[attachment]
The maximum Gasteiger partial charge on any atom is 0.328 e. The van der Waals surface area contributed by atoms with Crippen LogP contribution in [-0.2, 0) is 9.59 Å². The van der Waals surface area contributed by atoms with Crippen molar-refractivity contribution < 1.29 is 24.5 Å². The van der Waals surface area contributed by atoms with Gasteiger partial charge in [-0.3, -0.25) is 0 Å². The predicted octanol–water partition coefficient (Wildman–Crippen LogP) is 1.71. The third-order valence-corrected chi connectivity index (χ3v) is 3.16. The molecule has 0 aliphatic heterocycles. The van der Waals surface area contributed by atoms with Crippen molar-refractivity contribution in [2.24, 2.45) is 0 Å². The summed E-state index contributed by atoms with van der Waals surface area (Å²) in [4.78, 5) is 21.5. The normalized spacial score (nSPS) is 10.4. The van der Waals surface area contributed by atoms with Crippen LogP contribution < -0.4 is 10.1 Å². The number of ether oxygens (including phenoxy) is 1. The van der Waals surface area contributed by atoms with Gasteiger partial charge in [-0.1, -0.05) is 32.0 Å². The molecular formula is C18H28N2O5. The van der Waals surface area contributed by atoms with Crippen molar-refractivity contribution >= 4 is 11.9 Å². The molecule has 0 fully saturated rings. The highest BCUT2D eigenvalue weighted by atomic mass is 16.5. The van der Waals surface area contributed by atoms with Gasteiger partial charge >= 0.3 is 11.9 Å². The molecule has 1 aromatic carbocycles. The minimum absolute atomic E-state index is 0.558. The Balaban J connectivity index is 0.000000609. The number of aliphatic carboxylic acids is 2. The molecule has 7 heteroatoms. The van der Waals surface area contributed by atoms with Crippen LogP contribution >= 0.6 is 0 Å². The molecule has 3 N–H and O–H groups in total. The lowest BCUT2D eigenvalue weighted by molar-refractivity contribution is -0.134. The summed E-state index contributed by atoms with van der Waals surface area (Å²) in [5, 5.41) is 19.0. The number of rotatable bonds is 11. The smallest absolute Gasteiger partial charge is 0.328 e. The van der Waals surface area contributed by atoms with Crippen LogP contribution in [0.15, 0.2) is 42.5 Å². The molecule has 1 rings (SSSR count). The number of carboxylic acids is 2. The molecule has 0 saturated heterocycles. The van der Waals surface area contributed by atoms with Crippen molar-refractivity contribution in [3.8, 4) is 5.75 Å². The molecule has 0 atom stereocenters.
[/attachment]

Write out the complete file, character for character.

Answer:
The maximum Gasteiger partial charge on any atom is 0.328 e. The van der Waals surface area contributed by atoms with Crippen LogP contribution in [-0.2, 0) is 9.59 Å². The van der Waals surface area contributed by atoms with Crippen molar-refractivity contribution < 1.29 is 24.5 Å². The van der Waals surface area contributed by atoms with Gasteiger partial charge in [-0.3, -0.25) is 0 Å². The predicted octanol–water partition coefficient (Wildman–Crippen LogP) is 1.71. The third-order valence-corrected chi connectivity index (χ3v) is 3.16. The molecule has 0 aliphatic heterocycles. The van der Waals surface area contributed by atoms with Crippen molar-refractivity contribution in [2.24, 2.45) is 0 Å². The summed E-state index contributed by atoms with van der Waals surface area (Å²) in [4.78, 5) is 21.5. The normalized spacial score (nSPS) is 10.4. The van der Waals surface area contributed by atoms with Crippen LogP contribution < -0.4 is 10.1 Å². The number of ether oxygens (including phenoxy) is 1. The van der Waals surface area contributed by atoms with Gasteiger partial charge in [-0.1, -0.05) is 32.0 Å². The molecular formula is C18H28N2O5. The van der Waals surface area contributed by atoms with Crippen molar-refractivity contribution >= 4 is 11.9 Å². The molecule has 0 fully saturated rings. The highest BCUT2D eigenvalue weighted by atomic mass is 16.5. The van der Waals surface area contributed by atoms with Gasteiger partial charge >= 0.3 is 11.9 Å². The molecule has 1 aromatic carbocycles. The minimum absolute atomic E-state index is 0.558. The Balaban J connectivity index is 0.000000609. The number of aliphatic carboxylic acids is 2. The molecule has 7 heteroatoms. The van der Waals surface area contributed by atoms with Crippen LogP contribution >= 0.6 is 0 Å². The molecule has 3 N–H and O–H groups in total. The lowest BCUT2D eigenvalue weighted by molar-refractivity contribution is -0.134. The summed E-state index contributed by atoms with van der Waals surface area (Å²) in [5, 5.41) is 19.0. The number of rotatable bonds is 11. The smallest absolute Gasteiger partial charge is 0.328 e. The van der Waals surface area contributed by atoms with Crippen LogP contribution in [0.15, 0.2) is 42.5 Å². The molecule has 1 rings (SSSR count). The number of carboxylic acids is 2. The molecule has 0 saturated heterocycles. The van der Waals surface area contributed by atoms with Crippen molar-refractivity contribution in [3.8, 4) is 5.75 Å². The molecule has 0 atom stereocenters.